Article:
I slept great Saturday night and my stomach wasn’t upset in the morning like it sometimes is on race day from the nerves. I got in the hotel elevator and my Coeur teammate Michaela was there (we hadn’t planned to meet). Everything at transition was smooth and when I lined up for the swim – in the longest line I have ever been a part of – I met two really cool women who immediately felt like friends. Thanks Jeannine from Louisville – you and your friends were great to hang with!.

The gun went off and we started to move towards the dock. A few minutes before jumping into the water, I spotted Ovetta and I was super happy to see her smiling face again. We yelled “long and strong!” at each other and a few minutes later – I think it took me about 13 minutes from the gun to when I entered the water – I jumped in.

The Louisville swim start is really unique. Apart from the time trial start off of two docks, the swim starts in a narrow canal with an island on the left and the shore on the right. The island creates some protection from the current, so there’s nice calm water and not the usual mess of bodies. I was actually enjoying it a little. I was a bit confused on the way back about where the final turn buoy was and If I was on course or not, and I spent some time wishing I had studied the course map a little better and wishing that I had worn goggles with more tint since I breathe left and was looking into the sun with each stroke.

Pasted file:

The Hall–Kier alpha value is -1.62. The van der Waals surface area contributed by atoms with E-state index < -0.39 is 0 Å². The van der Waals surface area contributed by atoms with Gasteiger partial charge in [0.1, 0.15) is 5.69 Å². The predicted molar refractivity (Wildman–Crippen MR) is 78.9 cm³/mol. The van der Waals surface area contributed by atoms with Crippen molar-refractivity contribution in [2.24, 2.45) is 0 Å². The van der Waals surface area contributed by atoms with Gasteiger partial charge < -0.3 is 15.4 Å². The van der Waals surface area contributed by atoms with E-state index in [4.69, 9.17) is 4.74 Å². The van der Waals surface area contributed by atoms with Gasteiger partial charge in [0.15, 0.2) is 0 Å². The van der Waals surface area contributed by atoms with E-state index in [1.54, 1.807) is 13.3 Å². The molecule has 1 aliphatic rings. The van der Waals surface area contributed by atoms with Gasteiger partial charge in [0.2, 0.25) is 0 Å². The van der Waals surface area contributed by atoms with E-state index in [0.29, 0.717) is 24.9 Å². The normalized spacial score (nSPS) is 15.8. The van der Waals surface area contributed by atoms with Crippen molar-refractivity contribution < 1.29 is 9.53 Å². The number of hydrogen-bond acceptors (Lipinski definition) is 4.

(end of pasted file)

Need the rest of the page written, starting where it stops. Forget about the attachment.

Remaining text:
I exited the water with hoards of other racers, got my bag, flew through the change tent, saw Ovetta again right outside the tent, then I got out on my bike with no issues.

Since I had started at least halfway back in the swim line, I had a lot of people to weave through during the first 20 miles. I was able to pass people pretty easily and I knew I was pushing really hard, but it seemed more important to try to get some clear road.

I glanced down at my Garmin to look at my heart rate, and it was super high, but that is standard for me starting out on the bike, so I wasn’t too concerned. My watts were an issue though. They were reading under 100, which, even for me, seemed freakishly low. It became clear early on that the power tap was not working properly, but rather than disappointment, I actually felt a big sense of relief. I could now ride by feel – just like I had wanted to!

Mark was on the side of the road on a climb on the early out and back part and he told me I had swam 1:10, which was shocking since it hadn’t felt that clean (I had popped my head up a lot to check for buoys and the line). I started realizing that maybe I was having a good day.